So I’ve often wondered if my love of forests is inherited. Yes, I know that biologically that’s a nonsense, but all the same, I love forests: nothing beats a walk in the woods where I am surrounded by trees of all different kinds, an astonishing variety of shades of green, amazing effects of dappled sunlight through the leaves and branches. If it’s raining, there’s the gentle sound of the downpour on the leaves. There’s all the birdsong from all sides, and the possibility of encounters with creatures: last year in Luxembourg I met a wolf, and the year before, mouflon (wild cattle).

I have family, friends and acquaintances who rave about the Lake District and the views, and who don’t like the idea of being surrounded by trees. But I like the element of surprise, rather than having all the landscape permanently visible when the hills are bare: in the forests, suddenly there will be a gap in the trees and a surprise view; half a mile or so further on, another opening will reveal quite a different picture: nothing is ever the same. I can enjoy open spaces, but nothing cuts it for me quite like a forest.

When I’m off walking in Luxembourg, I can walk for an entire day without meeting a soul: I like this, not because I’m some kind of misanthrope, but because I do find such solitude very conducive to reflection and meditation. It’s rather like being on an open-air retreat. I can take stock of the past year, or of my whole life; I can ponder problems and difficulties I may be faced with; I can elaborate future plans. And there’s my phone to record notes, ideas, flashes of brilliance whenever they occur.

Recently and rather belatedly it has occurred to me that I do need to be rather more careful when wandering off on my own like this, and I do now make sure that I have a first aid kit, emergency whistle and various useful supplies with me in case of any mishap: at nineteen I may have been immortal, not any longer. Each year I take a day or so to re-remember my basic map-reading and way-finding skills, and on the rare occasion when I have briefly strayed from the right path, the combination of maps and GPS on my phone has helped me get back on track.

I’m looking forward to a trip into the Kielder Forest in Northumberland soon, and another visit to the forests of the Ardennes in the autumn.

August favourites #17: walking

August 17, 2018

My favourite walking has long been in the Luxembourg Ardennes, and I try to have a holiday there each spring. The town of Vianden lies on the border with Germany, in quite a seriously hilly part of the country, on the banks of the Our river, and there are many marvellous walks which start out from Vianden or nearby, often crossing the border a number of times. One begins in a meander of the river a couple of miles away, at the village of Bivels, and eventually takes one up as high as it’s possible to go in the surrounding hills, to the castle of Falkenstein: the views of the castle itself, from all directions, are quite spectacular; you can get to the castle gates, which are locked, but no further, for it is privately owned and apparently in a somewhat dilapidated state. Sitting eating a picnic at the gates and staring at the stunning views of the river and the valley, I felt so utterly contented.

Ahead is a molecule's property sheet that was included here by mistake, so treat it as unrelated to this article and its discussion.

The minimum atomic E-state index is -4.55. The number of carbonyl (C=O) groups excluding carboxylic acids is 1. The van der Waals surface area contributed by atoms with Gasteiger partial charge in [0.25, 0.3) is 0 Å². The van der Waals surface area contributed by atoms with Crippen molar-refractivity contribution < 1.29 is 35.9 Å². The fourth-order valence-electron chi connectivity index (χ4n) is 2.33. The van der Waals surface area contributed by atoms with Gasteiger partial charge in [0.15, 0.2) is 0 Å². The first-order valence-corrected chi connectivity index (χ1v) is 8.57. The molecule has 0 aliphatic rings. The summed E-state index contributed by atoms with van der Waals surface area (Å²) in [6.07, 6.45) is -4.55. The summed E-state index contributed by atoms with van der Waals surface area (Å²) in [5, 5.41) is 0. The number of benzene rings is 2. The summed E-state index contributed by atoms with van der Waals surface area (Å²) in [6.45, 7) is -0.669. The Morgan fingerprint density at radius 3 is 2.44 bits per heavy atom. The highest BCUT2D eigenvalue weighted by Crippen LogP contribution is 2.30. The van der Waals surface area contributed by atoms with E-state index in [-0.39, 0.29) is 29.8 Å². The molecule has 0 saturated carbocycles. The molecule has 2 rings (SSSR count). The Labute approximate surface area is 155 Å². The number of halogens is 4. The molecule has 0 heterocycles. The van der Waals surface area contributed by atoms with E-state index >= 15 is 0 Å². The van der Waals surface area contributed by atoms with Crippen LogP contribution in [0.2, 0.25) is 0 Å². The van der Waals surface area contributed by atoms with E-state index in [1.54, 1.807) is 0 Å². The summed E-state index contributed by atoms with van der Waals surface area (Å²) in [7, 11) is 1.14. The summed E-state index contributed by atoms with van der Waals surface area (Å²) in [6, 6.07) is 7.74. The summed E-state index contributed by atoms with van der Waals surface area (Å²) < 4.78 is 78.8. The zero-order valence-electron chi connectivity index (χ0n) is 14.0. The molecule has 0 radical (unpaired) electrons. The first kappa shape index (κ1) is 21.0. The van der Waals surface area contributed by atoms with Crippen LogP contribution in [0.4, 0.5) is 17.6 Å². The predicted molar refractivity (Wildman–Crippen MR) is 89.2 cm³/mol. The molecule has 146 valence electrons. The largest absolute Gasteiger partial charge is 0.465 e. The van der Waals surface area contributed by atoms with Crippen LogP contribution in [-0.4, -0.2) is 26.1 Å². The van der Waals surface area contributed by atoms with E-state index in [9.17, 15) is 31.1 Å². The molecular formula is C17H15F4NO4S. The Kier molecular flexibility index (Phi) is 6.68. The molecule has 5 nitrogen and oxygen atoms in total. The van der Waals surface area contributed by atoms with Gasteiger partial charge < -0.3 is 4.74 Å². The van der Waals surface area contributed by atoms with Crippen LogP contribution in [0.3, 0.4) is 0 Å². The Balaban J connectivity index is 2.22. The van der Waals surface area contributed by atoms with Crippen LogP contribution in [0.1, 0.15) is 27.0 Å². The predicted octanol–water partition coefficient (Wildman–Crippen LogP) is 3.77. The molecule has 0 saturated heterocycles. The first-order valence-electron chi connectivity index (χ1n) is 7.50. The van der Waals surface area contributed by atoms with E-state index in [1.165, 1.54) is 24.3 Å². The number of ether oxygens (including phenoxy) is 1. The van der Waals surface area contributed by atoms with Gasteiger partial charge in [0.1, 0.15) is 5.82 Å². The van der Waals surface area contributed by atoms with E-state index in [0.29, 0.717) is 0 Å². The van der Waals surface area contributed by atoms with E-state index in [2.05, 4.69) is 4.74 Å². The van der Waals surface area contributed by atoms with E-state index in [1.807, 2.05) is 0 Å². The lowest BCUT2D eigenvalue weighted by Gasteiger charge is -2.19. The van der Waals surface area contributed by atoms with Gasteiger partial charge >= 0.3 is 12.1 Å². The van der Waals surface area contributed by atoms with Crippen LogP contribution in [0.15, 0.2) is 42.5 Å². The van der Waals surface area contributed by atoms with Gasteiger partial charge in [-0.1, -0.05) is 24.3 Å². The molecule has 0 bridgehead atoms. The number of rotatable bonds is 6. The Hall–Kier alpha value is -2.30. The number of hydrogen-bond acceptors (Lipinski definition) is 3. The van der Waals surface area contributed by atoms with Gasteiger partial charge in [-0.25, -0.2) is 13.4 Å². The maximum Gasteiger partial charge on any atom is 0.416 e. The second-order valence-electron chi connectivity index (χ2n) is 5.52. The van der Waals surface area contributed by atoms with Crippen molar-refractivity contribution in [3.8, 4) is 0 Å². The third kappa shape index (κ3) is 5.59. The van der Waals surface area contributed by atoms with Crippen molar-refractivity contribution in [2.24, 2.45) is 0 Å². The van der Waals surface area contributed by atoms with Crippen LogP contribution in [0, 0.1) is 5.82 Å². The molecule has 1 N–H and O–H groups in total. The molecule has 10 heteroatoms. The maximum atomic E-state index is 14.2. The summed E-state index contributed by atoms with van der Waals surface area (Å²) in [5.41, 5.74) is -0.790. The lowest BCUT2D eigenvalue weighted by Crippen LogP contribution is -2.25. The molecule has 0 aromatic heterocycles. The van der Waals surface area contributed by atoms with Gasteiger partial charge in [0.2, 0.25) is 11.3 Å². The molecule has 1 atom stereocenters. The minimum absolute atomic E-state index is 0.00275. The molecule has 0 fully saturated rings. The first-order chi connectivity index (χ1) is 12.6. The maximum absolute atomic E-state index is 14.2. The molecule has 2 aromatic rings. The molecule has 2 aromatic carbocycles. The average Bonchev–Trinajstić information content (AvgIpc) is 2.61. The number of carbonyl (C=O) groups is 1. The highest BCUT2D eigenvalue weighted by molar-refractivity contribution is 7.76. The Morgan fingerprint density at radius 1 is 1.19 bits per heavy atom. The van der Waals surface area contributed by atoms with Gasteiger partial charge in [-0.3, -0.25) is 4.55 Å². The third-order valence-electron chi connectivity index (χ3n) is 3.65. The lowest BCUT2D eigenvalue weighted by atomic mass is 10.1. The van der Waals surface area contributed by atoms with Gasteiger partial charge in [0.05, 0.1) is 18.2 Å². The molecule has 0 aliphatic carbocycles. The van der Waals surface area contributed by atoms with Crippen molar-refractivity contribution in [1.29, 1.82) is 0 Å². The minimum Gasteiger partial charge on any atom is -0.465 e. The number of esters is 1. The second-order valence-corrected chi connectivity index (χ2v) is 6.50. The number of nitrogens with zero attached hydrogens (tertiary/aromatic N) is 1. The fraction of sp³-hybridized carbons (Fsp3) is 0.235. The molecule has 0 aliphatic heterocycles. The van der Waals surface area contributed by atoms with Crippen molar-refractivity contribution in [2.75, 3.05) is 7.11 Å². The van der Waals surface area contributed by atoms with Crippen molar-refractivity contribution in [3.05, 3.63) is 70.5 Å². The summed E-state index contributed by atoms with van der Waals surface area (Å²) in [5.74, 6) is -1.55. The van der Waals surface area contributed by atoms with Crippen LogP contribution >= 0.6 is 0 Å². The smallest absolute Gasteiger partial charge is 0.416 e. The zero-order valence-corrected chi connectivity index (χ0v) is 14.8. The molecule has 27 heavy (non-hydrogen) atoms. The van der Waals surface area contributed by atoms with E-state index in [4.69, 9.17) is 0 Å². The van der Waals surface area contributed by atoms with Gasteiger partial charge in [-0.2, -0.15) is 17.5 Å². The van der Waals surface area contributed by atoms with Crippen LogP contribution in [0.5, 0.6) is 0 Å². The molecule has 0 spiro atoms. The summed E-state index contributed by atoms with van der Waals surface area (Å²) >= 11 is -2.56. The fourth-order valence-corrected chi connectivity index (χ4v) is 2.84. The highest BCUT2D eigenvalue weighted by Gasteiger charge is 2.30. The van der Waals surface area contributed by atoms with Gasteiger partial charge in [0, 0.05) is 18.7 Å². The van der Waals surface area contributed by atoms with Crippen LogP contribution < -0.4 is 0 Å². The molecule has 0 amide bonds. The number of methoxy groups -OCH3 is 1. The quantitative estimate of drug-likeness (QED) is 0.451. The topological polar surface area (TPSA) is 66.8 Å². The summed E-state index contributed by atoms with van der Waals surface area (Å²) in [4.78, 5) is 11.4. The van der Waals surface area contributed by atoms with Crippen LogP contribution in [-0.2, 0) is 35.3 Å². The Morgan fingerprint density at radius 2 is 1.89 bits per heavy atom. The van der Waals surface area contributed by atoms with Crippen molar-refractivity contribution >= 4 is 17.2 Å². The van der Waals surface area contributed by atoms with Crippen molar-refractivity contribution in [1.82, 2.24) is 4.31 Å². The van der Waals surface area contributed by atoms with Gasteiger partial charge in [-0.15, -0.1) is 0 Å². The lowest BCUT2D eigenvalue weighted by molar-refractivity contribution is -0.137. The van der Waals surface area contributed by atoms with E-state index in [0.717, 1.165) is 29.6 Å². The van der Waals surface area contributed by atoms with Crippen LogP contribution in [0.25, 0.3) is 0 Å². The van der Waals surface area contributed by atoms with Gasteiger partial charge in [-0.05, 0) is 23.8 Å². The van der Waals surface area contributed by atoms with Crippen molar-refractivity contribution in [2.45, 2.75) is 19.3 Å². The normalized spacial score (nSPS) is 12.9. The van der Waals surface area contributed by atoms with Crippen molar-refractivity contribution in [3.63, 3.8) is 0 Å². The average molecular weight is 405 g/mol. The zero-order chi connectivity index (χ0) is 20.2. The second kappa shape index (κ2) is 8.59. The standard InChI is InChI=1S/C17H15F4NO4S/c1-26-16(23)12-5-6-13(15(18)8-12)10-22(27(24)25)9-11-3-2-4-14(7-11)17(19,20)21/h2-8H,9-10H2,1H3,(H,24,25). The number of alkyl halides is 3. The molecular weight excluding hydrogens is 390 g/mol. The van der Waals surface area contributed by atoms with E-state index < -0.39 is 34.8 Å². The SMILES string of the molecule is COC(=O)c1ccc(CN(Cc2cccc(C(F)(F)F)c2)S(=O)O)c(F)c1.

Bernard Ollivier: Longue Marche – suite et fin

May 19, 2018

I was fascinated by Bernard Ollivier‘s account of his three-year endeavour to walk the 12,000kms of the Silk Route, from Istanbul to Beijing, a project he undertook around the turn of the century, after he had retired, and lost his wife. It wasn’t exploration, but it was genuine travel, as he engaged with all sorts of people he met on his journey, and grappled with many problems. There are three volumes in his account (1,2,3).

He met and settled with a new partner and lives in Normandy: she asked why he had started from Istanbul rather than from France, as Lyons was where silk manufacture and trade had developed in France from the Middle Ages. Then she suggested they walk that final stretch of the journey together. Ollivier was faced with two challenges: walking with someone else, whereas he had always walked alone, from preference, and covering a further couple of thousand kilometres at the age of seventy-three. I can only admire him and hope that I have a small portion of such energy and the desire to live adventurously if I reach that age…

He is less rigid about scrupulously covering every kilometre on foot this time; there are occasional short bus and taxi journeys when these are necessary to avoid difficulties. He is older and more crook than previously and he lets us know this. Encounters with locals in places they pass through are markedly more difficult and rarer when there are two of them, though people still do marvel at the craziness of the exploit when they learn what the couple’s goal is.